Aside from personal and commercial lines, technology is changing the industry on a larger scale. Catastrophe insurance, or “cat insurance” as it’s known (this caused some confusion at 11:FS recently when we recorded a podcast on the subject), is an area where technology is making a huge impact.
Data mapping and analytics are getting better at predicting the impact of natural disasters even as the events themselves become less predictable. That’s helping insurers better prepare for such occurrences, which can reduce the impact on thousands of homes and livelihoods. Drones and parametric insurance are helping insurers better serve harder to reach communities, enabling faster impact assessment and faster payouts respectively.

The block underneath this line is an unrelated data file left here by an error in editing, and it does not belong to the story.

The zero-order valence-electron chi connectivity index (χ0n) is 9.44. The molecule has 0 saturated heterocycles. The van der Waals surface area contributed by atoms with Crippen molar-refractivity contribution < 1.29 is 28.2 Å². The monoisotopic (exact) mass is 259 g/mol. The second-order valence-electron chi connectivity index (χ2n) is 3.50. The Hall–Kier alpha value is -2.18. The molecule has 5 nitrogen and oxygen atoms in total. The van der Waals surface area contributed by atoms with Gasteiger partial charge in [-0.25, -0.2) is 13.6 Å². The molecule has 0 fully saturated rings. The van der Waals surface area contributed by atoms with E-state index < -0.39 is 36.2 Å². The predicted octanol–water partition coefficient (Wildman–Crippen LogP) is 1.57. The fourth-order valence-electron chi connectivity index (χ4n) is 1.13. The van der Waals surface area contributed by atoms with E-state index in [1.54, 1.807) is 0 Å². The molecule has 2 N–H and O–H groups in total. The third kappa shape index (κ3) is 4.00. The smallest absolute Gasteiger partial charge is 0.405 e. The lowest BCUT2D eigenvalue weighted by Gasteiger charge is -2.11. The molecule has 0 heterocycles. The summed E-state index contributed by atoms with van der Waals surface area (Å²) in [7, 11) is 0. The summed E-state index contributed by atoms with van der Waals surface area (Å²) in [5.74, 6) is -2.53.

These examples go to show just how many different types of exciting new technology are being used by insurers, often many more than by banks. And if drones, pets and natural disasters don’t pique your interest, I give up.
You can read my research reports and see user journey video and images from leading financial services brands here.
This article first appeared on Forbes.com.